Relf was widely considered one of the most athletic quarterbacks in the conference, an attribute Mullen highly valued. However, the senior was wildly inconsistent, tossing for 10 touchdowns and nine interceptions for the season while completing just 60 percent of his passes.

Perhaps no play sums up Relf’s struggles better than the final play of the Auburn game that season, when he was stuffed in a situation tailor-made for the pounding quarterback.

Russell, a more prototypical quarterback than Relf, stepped in to replace the struggling starter at various points of the season, but didn’t find much more success in completing just 53.5 percent of his passes.

The Bulldogs managed to go 7-6 behind the gaudy numbers of future NFL running back Vick Ballard, but the inconsistency of Relf and Russell severely limited the Bulldogs.

2011 LSU – Jarrett Lee and Jordan Jefferson

It’s hard to call the 2012 Tigers’ two-quarterback system a failure when you consider all that it accomplished.

In addition to winning the “Game of the Century,” the duo led LSU on an undefeated run through the vaunted SEC regular season. Even their championship game matchup against then No. 12 Georgia produced a dominant 42-10 showing.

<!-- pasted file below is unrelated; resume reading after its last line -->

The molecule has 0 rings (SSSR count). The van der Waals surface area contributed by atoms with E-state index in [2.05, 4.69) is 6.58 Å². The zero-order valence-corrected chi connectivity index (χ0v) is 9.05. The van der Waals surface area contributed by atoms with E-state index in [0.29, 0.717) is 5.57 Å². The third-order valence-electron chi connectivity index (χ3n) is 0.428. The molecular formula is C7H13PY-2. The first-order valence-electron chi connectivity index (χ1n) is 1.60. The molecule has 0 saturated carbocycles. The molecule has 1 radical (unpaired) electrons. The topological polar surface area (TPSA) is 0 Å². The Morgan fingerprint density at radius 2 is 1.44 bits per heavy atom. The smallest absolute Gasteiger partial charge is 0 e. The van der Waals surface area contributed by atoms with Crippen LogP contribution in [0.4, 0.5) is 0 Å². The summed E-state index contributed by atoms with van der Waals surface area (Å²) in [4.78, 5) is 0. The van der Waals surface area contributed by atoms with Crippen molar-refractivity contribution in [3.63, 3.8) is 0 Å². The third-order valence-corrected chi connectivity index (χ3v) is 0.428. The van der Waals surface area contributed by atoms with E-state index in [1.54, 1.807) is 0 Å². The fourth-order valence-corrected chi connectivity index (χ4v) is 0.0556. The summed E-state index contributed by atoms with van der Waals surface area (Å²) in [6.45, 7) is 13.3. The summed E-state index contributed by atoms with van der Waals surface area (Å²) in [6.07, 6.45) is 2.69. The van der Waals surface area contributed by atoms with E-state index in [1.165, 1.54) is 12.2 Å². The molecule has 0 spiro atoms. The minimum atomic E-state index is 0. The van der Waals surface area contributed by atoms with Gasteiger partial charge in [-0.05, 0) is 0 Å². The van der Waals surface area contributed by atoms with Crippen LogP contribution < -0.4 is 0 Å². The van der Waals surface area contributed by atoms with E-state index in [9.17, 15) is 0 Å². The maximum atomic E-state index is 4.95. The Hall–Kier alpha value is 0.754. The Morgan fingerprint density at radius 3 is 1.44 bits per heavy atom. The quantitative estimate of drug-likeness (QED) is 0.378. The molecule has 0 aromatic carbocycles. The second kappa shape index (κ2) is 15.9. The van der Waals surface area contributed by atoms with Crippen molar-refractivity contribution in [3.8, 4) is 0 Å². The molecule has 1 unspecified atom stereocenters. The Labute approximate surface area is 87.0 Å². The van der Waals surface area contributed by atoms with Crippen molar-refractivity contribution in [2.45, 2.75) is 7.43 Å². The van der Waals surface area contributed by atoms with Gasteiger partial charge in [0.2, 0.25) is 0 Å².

But few college football fans remember anything about the 2011 Bayou Bengals other than the way the season finished: a 21-0 beat down in a BCS National Championship Game rematch with Alabama, the first and only shutout in the game’s history.

The Tigers never crossed midfield in the game, and Lee never saw the field despite Jefferson’s continuous struggles.

Conspiracy theories ran wild that off-the-field troubles put Lee in Miles’ doghouse, although no definitive evidence has come to light.

Miles still defends his position that Jefferson provided the necessary mobility against the Crimson Tide’s fearsome pass rush, but the question will likely always resonate for LSU fans when looking back at the 2011 finale: “What if Lee had started instead.’

That’s certainly a feeling Auburn fans are hoping to avoid in 2014.

Follow Eric on Twitter @EWall14